Games are not like Thanksgiving turkeys. Playing an unfinished game is probably not going to hurt you. You can’t say the same about an uncooked holiday bird.
Valve, however, recognizes that giving people the opportunity to play incomplete games is a risky endeavor, and it’s updating its rules (again) for developers to ensure a good experience for everyone involved (as Giant Bomb first spotted). Valve runs the Steam digital-distribution service for PC games, which has a portal dedicated to “Early Access” games that are still in development. This has enabled big hits like DayZ, Rust, and Kerbal Space Program to generate revenue and experiment with features while their studios continue working on them. But some games have fallen apart after accepting money, and Valve wants to make sure every customer is aware of the potential for things to go wrong with Early Access.
Games are changing. Blockbuster development is calcifying around a handful of megapublishers while mobile continues to make millions for a small number of companies. Early Access and crowdfunding sites like Kickstarter are enabling smaller teams to experiment in PC gaming. But a few headline-grabbing failures could destroy the reputation of those platforms, and Valve wants to prevent that from happening.
“When you launch a game in Steam Early Access, there is an expectation by customers that you will continue development to a point where you have what you consider a ‘finished’ game,” reads the new guidelines for developers considering Early Access. “We know that nobody can predict the future, and circumstances frequently change, which may result in a game failing to reach a ‘finished’ state, or may fail to meet customer expectations in some other way. We work hard to make sure this risk is communicated clearly to customers, but we also ask that developers follow a set of rules that are intended to help inform customers and set proper expectations when purchasing your game.”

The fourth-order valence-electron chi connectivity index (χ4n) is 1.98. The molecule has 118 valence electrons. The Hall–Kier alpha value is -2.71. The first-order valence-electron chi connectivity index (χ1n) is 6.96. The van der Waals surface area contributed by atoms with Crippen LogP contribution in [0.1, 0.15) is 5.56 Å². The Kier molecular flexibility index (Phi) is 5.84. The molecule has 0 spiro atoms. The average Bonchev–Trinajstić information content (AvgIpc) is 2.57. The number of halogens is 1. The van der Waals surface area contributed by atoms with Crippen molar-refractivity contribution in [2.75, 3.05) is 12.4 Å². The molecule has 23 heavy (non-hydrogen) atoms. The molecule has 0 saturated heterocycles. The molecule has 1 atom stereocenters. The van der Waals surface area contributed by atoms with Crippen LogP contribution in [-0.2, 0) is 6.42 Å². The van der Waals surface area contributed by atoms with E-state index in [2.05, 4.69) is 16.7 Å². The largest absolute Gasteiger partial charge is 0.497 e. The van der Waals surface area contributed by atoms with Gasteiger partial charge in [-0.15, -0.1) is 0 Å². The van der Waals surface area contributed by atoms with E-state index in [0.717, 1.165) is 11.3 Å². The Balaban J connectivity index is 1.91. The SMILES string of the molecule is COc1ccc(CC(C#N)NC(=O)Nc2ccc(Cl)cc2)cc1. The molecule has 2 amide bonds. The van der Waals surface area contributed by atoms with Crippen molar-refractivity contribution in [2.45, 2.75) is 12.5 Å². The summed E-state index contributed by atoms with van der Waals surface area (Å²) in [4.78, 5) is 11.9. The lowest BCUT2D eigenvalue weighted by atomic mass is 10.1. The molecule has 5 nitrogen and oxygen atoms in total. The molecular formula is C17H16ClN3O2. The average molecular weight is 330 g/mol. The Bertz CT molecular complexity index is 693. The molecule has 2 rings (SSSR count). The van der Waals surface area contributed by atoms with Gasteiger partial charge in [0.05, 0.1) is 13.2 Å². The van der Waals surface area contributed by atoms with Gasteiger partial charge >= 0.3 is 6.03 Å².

The big rule that Valve is pushing on developers is that if a game is on Early Access, studios must clearly label the game as unfinished everywhere they communicate about the game. If a team sends out review keys of its Early Access product to a YouTube personality or editors at website, the email with the key must mention the game is not finished. This should also help prevent third-party retailers from selling Early Access Steam keys as complete games.
“We work really hard to make sure that customers understand what they are buying when they get an Early Access title on Steam,” the rule book continues. “But we’ve seen that many of these titles are sold as keys on other websites where there is no explanation of what Early Access is or what the current state of your product is now versus what you hope to achieve.”
Valve also wants developers to avoid announcing promises about future content. The company argues that no one can predict the future and anything could derail production. More importantly, Valve doesn’t want studios selling a promise. Early Access developers must sell the game they have and not a possible future game that may or may not actually happen.
The Early Access documentation for developers also includes several tips that Valve wants studios to keep in mind. These include common-sense bullet points like don’t release an Early Access game unless you can afford to continue developing with very few or even no sales. The company also advises against launching tech demos or finished games.